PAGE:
I recently obtained ten 4x5 glass plate negatives of Cleveland scenes, taken in 1927. Thanks to the assistance of Bill Barrow, Special Collections Librarian at Cleveland State University and the Digital Production Unit there I was able to get the negatives digitized at 1200 dpi. This provides a very high resolution look at these parts of Cleveland.
In the first post in this series, I shared a few scenes that were reasonably familiar - the Terminal Tower, the Arcade, and Public Auditorium. In the second post, I shared two views of Central Avenue (now Carnegie Avenue) at East 14th Street. In this post, we will continue southeast, looking at an area that have been completely changed by the interstate highway system and the construction of Jacobs Field.
It took me a long time to figure out where this photograph was taken. Unlike the other photographs, there weren't any obvious street signs or named buildings that are still extant. Finally, I saw two buildings in the distance that I knew - the YMCA and the Walker and Weeks building. Between the two, in the haze, one can also make out the outline of a church. From this, I was able to see that the photograph was also taken of Carnegie Avenue (at the time Central Avenue).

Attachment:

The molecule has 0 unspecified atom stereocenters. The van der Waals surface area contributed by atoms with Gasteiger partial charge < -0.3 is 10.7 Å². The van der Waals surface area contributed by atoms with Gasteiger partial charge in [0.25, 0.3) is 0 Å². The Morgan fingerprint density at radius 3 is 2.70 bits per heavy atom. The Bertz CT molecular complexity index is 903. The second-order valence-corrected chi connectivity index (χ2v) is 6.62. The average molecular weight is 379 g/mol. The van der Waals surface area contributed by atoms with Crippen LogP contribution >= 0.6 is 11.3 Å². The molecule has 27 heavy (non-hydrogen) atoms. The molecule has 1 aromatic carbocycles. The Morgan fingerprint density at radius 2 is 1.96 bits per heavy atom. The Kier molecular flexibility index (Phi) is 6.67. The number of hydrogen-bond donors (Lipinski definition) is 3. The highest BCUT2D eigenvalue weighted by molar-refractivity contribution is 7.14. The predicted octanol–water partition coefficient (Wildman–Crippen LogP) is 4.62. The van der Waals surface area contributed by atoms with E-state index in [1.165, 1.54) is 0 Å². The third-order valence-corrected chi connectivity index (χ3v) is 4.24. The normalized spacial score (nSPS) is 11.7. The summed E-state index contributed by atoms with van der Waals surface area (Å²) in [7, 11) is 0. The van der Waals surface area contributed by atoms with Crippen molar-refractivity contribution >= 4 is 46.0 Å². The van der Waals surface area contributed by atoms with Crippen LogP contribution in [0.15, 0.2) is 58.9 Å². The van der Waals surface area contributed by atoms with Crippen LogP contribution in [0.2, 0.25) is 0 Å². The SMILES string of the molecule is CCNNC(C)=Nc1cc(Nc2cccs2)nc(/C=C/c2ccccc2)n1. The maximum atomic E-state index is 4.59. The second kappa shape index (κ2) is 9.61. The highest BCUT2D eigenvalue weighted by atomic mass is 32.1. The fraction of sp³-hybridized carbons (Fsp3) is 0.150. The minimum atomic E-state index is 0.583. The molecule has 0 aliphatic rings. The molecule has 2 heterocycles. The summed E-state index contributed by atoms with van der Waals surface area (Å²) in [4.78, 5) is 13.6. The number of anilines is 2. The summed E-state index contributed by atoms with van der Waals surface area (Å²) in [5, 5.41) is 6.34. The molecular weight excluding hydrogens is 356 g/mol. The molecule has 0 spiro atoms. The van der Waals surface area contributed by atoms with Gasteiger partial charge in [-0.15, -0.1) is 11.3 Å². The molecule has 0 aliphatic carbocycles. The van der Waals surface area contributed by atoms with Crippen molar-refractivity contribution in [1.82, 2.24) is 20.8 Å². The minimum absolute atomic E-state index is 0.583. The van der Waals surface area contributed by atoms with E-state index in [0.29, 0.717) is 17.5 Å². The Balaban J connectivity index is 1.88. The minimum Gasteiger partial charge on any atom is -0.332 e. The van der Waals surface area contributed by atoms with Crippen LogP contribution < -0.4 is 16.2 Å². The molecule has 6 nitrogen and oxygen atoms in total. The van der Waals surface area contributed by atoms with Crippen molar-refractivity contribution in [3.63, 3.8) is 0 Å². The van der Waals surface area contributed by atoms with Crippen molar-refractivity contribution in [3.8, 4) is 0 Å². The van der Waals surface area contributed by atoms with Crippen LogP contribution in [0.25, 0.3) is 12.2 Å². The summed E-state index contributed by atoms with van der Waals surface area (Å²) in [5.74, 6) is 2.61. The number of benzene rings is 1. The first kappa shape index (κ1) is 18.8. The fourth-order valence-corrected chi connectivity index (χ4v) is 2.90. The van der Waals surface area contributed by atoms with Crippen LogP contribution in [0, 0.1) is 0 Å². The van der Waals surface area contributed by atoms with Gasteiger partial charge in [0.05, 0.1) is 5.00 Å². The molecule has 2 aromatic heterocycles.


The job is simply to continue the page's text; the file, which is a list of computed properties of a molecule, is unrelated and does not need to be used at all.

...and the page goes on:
The photographer appears to have been on the top of a building, on the north side of Carnegie, at about East 7th Street. In the distance, the water tower and smokestacks of the Independent Towel Company are visible. Near the right side of the image, a square tower with four small domes is Acme Hall. The Hall faced East 9th Street, the intersection of which is visible in the midground.
A poster in the alley advertises a film of the fight between Jack Dempsey and Gene Tunney. On the right side of the street, underneath a billboard for Meadow Butter is the Sencabaugh Company, a grocery wholesaler.
This view, still looking northeast, shows the intersection with Broadway. As a point of reference, the tower of Acme Hall is visible just behind the traffic light, in the middle of the intersection. The water tower of the coffee company that was visible in the second post can be seen here, from the opposite side. Finally, the Botzum Bros. sign that was visible in the previous photograph can just be seen above the far end of the streetcar. Note the interesting truck on the right, on Broadway, just about to pull onto (or cross) Central.